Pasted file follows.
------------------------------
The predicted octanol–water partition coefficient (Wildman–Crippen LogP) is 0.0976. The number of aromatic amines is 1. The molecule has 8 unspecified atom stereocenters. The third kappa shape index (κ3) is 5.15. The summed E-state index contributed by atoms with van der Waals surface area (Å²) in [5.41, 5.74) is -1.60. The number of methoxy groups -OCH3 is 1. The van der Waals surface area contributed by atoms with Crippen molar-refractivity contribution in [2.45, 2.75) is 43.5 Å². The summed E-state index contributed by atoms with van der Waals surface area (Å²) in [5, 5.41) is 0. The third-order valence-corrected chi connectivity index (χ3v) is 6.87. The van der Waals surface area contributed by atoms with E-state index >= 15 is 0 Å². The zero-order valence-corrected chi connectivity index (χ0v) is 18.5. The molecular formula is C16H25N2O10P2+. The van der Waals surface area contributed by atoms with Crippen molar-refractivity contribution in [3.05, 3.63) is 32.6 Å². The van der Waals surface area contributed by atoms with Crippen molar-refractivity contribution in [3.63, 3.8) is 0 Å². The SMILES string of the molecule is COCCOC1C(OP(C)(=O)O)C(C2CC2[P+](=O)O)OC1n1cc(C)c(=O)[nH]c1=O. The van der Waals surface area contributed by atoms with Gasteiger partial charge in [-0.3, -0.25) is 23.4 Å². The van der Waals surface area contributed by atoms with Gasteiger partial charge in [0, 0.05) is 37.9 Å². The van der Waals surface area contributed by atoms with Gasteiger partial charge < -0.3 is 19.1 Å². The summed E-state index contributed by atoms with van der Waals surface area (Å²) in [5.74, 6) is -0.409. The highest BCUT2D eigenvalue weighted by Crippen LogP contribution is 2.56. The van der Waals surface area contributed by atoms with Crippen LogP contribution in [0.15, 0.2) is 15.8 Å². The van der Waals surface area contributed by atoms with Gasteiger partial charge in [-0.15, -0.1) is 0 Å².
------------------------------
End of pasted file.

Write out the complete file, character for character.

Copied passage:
The predicted octanol–water partition coefficient (Wildman–Crippen LogP) is 0.0976. The number of aromatic amines is 1. The molecule has 8 unspecified atom stereocenters. The third kappa shape index (κ3) is 5.15. The summed E-state index contributed by atoms with van der Waals surface area (Å²) in [5.41, 5.74) is -1.60. The number of methoxy groups -OCH3 is 1. The van der Waals surface area contributed by atoms with Crippen molar-refractivity contribution in [2.45, 2.75) is 43.5 Å². The summed E-state index contributed by atoms with van der Waals surface area (Å²) in [5, 5.41) is 0. The third-order valence-corrected chi connectivity index (χ3v) is 6.87. The van der Waals surface area contributed by atoms with E-state index >= 15 is 0 Å². The zero-order valence-corrected chi connectivity index (χ0v) is 18.5. The molecular formula is C16H25N2O10P2+. The van der Waals surface area contributed by atoms with Crippen molar-refractivity contribution in [3.05, 3.63) is 32.6 Å². The van der Waals surface area contributed by atoms with Crippen molar-refractivity contribution in [3.63, 3.8) is 0 Å². The SMILES string of the molecule is COCCOC1C(OP(C)(=O)O)C(C2CC2[P+](=O)O)OC1n1cc(C)c(=O)[nH]c1=O. The van der Waals surface area contributed by atoms with Gasteiger partial charge in [-0.3, -0.25) is 23.4 Å². The van der Waals surface area contributed by atoms with Gasteiger partial charge in [0, 0.05) is 37.9 Å². The van der Waals surface area contributed by atoms with Gasteiger partial charge < -0.3 is 19.1 Å². The summed E-state index contributed by atoms with van der Waals surface area (Å²) in [5.74, 6) is -0.409. The highest BCUT2D eigenvalue weighted by Crippen LogP contribution is 2.56. The van der Waals surface area contributed by atoms with Crippen LogP contribution in [0.15, 0.2) is 15.8 Å². The van der Waals surface area contributed by atoms with Gasteiger partial charge in [-0.15, -0.1) is 0 Å².